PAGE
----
Celebrations of all kinds have been put on hold because of COVID-19.
For some brides, the uncertainty is becoming too much.
Kelsey Lacroix met her fiancé Jerome through mutual friends at work. She lived in Edmonton and he was in Calgary.
“One day he saw my picture and said, ‘Who’s that?’” Lacroix said. “He drove up to Edmonton every single weekend for a year when we started dating.”
The couple were supposed to tie the knot last summer. The decision to postpone wasn’t an easy one.
“Hours and hours and hours and hours and hours of discussion about can we? Should we? Do we? What do we do?”
Lacroix felt like it was the responsible thing to do. She thought things would be better this year and she could have her dream wedding.
On Friday, Premier Jason Kenney announced benchmarks (rates of COVID-19 hospitalizations) that would need to met before further restrictions were eased. The four-step plan lists wedding receptions in Step 4, when Alberta reaches 150 hospitalizations and declining.
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Other brides felt the same.
Taylor Hollinshead met her fiancé Tyler MacDonald more than five years ago.
“He made some silly joke about my favourite show and has been making me laugh ever since,” she said.
They got engaged last summer with hopes of getting married during the summer of 2021. Hollinshead wanted to make sure that family from Scotland and Saskatchewan could be at the wedding.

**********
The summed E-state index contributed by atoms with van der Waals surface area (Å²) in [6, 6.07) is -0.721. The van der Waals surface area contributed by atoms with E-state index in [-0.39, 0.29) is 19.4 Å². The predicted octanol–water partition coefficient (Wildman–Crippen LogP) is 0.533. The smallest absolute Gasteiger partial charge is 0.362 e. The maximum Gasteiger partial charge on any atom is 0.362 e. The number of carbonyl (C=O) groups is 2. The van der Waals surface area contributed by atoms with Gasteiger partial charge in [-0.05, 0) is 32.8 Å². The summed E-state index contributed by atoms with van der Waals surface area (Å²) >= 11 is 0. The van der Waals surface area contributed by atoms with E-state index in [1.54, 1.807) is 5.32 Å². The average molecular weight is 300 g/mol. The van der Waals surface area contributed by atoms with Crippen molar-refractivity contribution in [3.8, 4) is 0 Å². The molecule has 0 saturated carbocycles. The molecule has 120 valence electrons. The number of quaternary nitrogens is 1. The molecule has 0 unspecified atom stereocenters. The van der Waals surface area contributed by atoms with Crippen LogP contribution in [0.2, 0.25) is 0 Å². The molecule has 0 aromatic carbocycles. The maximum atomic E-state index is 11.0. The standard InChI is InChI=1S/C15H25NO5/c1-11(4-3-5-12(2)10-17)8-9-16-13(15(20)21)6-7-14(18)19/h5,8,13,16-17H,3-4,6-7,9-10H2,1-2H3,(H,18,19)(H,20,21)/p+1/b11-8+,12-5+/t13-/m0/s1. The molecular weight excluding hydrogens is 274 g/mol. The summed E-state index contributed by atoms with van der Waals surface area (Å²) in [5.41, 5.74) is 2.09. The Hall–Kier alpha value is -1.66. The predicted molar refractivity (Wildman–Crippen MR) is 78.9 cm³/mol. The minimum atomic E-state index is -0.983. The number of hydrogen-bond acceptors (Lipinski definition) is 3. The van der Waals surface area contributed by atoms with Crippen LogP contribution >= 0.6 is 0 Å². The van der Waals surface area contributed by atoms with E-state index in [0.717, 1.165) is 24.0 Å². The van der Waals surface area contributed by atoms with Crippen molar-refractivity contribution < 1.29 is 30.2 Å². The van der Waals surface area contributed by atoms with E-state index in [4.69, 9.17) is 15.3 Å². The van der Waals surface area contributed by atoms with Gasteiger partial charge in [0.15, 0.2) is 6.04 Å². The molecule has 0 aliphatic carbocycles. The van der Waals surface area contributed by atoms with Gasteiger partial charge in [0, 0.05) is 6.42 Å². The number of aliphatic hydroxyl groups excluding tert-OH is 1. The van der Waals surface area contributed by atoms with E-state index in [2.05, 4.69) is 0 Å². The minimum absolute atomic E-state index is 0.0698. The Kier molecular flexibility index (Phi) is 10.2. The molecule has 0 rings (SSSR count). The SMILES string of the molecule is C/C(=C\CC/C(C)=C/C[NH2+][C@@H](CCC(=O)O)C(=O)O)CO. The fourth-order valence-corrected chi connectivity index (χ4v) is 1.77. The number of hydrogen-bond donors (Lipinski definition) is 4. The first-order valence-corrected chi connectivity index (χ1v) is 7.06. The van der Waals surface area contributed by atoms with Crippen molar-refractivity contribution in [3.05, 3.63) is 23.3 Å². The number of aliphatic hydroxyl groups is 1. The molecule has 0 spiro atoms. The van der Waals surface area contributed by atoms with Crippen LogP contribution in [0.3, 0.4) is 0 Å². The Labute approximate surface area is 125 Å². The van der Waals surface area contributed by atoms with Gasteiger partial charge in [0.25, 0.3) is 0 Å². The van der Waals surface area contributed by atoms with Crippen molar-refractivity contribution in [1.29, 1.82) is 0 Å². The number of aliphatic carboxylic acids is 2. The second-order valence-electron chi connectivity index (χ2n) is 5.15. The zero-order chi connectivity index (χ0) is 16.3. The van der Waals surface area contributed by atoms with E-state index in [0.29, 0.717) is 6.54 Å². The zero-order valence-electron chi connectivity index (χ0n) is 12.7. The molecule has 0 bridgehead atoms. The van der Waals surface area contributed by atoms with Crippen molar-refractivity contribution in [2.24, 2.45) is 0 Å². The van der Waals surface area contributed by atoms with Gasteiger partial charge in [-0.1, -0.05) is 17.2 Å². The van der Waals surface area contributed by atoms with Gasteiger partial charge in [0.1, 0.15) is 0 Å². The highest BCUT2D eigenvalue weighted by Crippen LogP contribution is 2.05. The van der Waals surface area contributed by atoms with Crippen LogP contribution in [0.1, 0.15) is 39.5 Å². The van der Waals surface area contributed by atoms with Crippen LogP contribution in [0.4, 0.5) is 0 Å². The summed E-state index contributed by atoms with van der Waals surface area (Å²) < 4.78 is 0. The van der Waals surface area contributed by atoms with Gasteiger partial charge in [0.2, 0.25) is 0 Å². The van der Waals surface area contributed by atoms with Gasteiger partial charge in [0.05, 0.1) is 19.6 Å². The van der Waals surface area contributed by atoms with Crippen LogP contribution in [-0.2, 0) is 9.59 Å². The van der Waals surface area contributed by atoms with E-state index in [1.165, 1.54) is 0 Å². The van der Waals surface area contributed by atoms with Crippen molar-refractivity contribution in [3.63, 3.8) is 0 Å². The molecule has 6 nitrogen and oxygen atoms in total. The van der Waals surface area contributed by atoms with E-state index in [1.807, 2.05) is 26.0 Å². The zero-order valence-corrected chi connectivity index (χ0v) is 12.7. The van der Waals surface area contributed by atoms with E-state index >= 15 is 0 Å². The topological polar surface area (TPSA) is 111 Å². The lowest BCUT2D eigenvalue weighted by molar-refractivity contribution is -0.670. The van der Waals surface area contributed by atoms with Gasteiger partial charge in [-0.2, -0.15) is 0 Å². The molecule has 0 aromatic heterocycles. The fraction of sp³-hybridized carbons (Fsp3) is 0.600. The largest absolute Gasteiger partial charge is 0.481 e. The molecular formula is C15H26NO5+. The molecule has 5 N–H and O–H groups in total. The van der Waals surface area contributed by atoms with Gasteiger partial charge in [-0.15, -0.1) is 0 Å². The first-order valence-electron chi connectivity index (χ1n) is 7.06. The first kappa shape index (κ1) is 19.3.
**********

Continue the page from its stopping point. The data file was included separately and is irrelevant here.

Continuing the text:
With current travel restrictions in place, that meant postponing.
But the uncertainty surrounding COVID-19 has been stressful.
“At one point, we just said, ‘Maybe we’ll go down to the courthouse and be done with it.’”
Wedding dates are already filling up. The Foundry Room in Edmonton is booking into 2023.
“That first call that comes in makes us go, ‘Oh wow, that’s happening,’” said Sandra Holmes, operations manager at the Foundry Room.
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Holmes said it’s not uncommon for weddings to book two years in advance. She’s unsure if this round has to do with postponed dates or long engagements. But this time, weekends are filling up fast.
“Double, even triple wedding weekends. It’s going to be busy, in the best way!”
Hollinshead said she hasn’t put any deposits down for her planned summer 2022 wedding yet.
“I’m a little afraid of what’s going to happen. I keep trying to push it off a little more and see if things are going to change,” she said.
“But I’m getting to the point where I just have to do it. Take the leap and hope it will all work out.”
So, what advice do these brides-to-be have for those newly engaged? It’s simple: be patient, especially if you’re planning a big wedding.
“If you want those 300-500 people weddings, just wait,” Lacroix said. “You’re going to be with that person for the rest of your life anyways.”
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